This is the sparkling sixth novel in the Regency romance Westcott series by New York Times bestselling author Mary Balogh – perfect for fans of Grace Burrowes and Stephanie Laurens
First appearances deceive in the newest charming and heartwarming Regency romance in the Westcott series from beloved New York Times bestselling author Mary Balogh . . .
Abigail Westcott’s dreams for her future were lost when her father died and she discovered her parents were not legally married. But now, six years later, she enjoys the independence a life without expectation provides a wealthy single woman. Indeed, she’s grown confident enough to scold the careless servant chopping wood outside without his shirt on in the proximity of ladies.
But the man is not a servant. He is Gilbert Bennington, the lieutenant colonel and superior officer who has escorted her wounded brother Harry home from the wars with Napoleon. He’s come to help his friend and junior officer recover, and he doesn’t take lightly to being condescended to – secretly because of his own humble beginnings.
If at first these two seem to embody what the other most despises, they will soon discover how wrong first impressions can be. For behind the appearance of the once grand lady and once humble man are two people who share an understanding of what true honor means, and how only with it can one find love.
Anna, Duchess of Netherby, received her husband, Avery’s, note on the same day it was sent from Dover. She went immediately with Jessica, Avery’s half sister, to share the news with Harry’s immediate family. One of them was Viola, Harry’s mother, whose marriage to his father, the late Earl of Riverdale, had been declared invalid when it had been discovered after his death that he had had a secret first wife still living when he married her. Viola was now married to the Marquess of Dorchester. Her younger daughter, Abigail, Harry’s sister, lived with them. Like Harry, Abigail was now officially illegitimate. Anna was able to inform both ladies that the travelers were back in England but on their way to Hinsford instead of London. She was delighted to be able to assure them also that Harry was bearing up well under the ordeal.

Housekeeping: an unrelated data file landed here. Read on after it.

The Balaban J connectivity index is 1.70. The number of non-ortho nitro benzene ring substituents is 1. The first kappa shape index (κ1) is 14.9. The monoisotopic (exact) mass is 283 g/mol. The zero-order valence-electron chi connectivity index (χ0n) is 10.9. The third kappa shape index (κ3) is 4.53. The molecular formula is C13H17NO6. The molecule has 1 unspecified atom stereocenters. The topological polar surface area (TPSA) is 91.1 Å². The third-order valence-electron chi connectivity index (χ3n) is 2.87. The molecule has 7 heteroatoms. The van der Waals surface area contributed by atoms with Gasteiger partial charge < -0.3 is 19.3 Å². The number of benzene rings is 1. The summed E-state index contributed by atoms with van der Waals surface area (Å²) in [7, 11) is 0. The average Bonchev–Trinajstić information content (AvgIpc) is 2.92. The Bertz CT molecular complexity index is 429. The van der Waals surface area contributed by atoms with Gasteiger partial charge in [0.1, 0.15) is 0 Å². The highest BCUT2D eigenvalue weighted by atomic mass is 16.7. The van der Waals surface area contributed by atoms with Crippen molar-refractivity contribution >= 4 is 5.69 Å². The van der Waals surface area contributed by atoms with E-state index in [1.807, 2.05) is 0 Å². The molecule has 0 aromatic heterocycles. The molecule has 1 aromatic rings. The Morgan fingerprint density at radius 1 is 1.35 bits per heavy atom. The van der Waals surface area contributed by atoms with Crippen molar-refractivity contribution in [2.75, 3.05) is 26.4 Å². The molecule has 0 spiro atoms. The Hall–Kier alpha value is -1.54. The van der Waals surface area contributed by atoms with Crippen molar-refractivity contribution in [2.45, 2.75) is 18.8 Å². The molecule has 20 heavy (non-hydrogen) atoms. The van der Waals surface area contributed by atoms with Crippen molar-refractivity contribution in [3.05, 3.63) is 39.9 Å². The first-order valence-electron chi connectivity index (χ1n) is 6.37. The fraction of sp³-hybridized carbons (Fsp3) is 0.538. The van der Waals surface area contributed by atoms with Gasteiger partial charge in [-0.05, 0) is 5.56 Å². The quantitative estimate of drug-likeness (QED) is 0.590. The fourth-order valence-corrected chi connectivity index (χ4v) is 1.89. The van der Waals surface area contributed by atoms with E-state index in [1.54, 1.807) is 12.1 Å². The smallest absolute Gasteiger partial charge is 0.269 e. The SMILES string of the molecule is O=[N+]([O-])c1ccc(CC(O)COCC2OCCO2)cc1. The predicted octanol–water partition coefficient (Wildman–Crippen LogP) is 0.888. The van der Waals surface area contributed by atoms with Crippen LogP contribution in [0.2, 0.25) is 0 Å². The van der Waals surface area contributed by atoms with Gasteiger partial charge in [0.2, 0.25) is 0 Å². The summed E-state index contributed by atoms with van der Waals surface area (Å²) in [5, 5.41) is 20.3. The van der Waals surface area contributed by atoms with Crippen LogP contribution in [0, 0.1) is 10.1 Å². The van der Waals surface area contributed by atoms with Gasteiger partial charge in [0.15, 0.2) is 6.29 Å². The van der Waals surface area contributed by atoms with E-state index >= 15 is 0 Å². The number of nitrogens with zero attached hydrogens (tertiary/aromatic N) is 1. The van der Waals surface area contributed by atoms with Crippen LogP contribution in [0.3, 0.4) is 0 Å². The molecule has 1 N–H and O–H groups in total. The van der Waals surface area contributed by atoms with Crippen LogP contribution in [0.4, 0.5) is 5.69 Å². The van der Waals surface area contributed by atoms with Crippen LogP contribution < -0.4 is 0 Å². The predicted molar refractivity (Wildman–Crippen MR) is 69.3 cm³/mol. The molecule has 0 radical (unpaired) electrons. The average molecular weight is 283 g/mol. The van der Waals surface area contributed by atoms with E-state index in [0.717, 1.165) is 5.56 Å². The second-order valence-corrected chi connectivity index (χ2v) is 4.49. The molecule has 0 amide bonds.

To say that I have no idea who these people are is an understatement. Yet I did the foolish thing of grabbing the 6th novel(!) in a series. The writing is overly flowery at times, but that’s pretty much expected of an 18th century romance novel. And I kinda had an inward chuckle reading about Gil. I think he might have been a secret woman-hater.
He had, of course, been ridiculously unfair earlier, Gil admitted to himself later in the evening. It was never sensible to make a sweeping statement about half the world’s population—perhaps more than half since the male portion of it was more often than not intent upon killing itself off during endless wars. He did not dislike all women. He never had. He had generally liked the camp followers, the crowds of women—wives, widows, cooks, washerwomen, whores, and others—who had tailed the armies about in droves wherever they went, many of them loud, coarse, slatternly, cheerful, cursing, generous with their favors, courageous, lusty, undemanding, and tough. It was the ladies he had disliked, the wives and daughters of officers who had insisted upon bringing their families to war. They were almost invariably haughty and demanding. Often they were helpless and clinging and inclined to the vapors and expected every man to dash to their assistance, bowing and scraping and generally debasing himself as he did so. Almost to a woman they had despised those colleagues of their husbands and fathers who were of lower rank or—far worse—not true gentlemen at all. He had despised the lot of them heartily in return.
Except one . . . Except Caroline, Lord help him. Even with ladies, however, it was unfair to generalize. There had been a few among them whom he had respected, even liked.
So the book has its flaws and its good points. The major flaw is – you get bored. I didn’t get this as much with other historical plots and works of fiction so I started thinking about what exactly bored me. It was the text block after text block with little dialogue. The heroine is bland and unassuming, the courtship is majorly short and the problems that appear afterwards are .. let’s say, … bland as well.
Alexander was standing with his back to the fireplace. Abigail’s grandmother, the Dowager Countess of Riverdale, was seated in a large chair to one side of it, Aunt Matilda standing beside her chair, vinaigrette in hand on the chance that her mother might need to be revived in the excitement of the moment. Aunt Mildred and Uncle Thomas, Lord and Lady Molenor, were seated side by side on a love seat. Aunt Louise, the Dowager Duchess of Netherby, was sitting with Jessica and Wren on a sofa. Cousin Althea Westcott, Elizabeth’s mother, was sitting on another chair, Anna perched on the arm. Avery, Duke of Netherby, was seated somewhat apart from everyone else, as though he considered himself more an observer than a participant. Bertrand was standing beside him. Colin and Elizabeth, both on their feet, both smiling warmly, were coming toward them, hands outstretched to greet them. Abigail drew a deep breath and smiled. She understood perfectly why Gil could not face this.
“Well, Abigail,” her grandmother said. “Explain yourself.”
“You must not excite yourself, Mama,” Aunt Matilda said.
“I am not excited,” the dowager told her.
Neither am I, neither am I.
1/5 for a borefest